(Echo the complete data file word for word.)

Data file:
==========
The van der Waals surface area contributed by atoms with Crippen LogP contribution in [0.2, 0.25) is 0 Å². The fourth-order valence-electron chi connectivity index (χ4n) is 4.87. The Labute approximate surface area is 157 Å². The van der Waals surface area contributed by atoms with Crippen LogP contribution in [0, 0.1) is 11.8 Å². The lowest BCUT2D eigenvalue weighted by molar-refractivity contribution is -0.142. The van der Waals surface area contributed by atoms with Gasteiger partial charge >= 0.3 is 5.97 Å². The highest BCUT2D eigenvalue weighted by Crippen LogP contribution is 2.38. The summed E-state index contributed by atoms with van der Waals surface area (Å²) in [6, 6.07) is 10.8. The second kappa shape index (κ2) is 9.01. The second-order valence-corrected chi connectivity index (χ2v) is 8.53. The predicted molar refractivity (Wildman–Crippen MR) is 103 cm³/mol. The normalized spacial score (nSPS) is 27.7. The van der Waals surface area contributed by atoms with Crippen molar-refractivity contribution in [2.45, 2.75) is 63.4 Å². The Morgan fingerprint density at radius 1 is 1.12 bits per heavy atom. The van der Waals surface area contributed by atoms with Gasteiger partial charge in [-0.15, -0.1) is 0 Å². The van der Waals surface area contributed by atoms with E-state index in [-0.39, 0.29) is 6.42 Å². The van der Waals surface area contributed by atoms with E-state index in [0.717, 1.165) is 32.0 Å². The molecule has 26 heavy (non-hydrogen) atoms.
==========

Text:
The van der Waals surface area contributed by atoms with Crippen LogP contribution in [0.2, 0.25) is 0 Å². The fourth-order valence-electron chi connectivity index (χ4n) is 4.87. The Labute approximate surface area is 157 Å². The van der Waals surface area contributed by atoms with Crippen LogP contribution in [0, 0.1) is 11.8 Å². The lowest BCUT2D eigenvalue weighted by molar-refractivity contribution is -0.142. The van der Waals surface area contributed by atoms with Gasteiger partial charge >= 0.3 is 5.97 Å². The highest BCUT2D eigenvalue weighted by Crippen LogP contribution is 2.38. The summed E-state index contributed by atoms with van der Waals surface area (Å²) in [6, 6.07) is 10.8. The second kappa shape index (κ2) is 9.01. The second-order valence-corrected chi connectivity index (χ2v) is 8.53. The predicted molar refractivity (Wildman–Crippen MR) is 103 cm³/mol. The normalized spacial score (nSPS) is 27.7. The van der Waals surface area contributed by atoms with Crippen molar-refractivity contribution in [2.45, 2.75) is 63.4 Å². The Morgan fingerprint density at radius 1 is 1.12 bits per heavy atom. The van der Waals surface area contributed by atoms with Gasteiger partial charge in [-0.15, -0.1) is 0 Å². The van der Waals surface area contributed by atoms with E-state index in [-0.39, 0.29) is 6.42 Å². The van der Waals surface area contributed by atoms with E-state index in [0.717, 1.165) is 32.0 Å². The molecule has 26 heavy (non-hydrogen) atoms.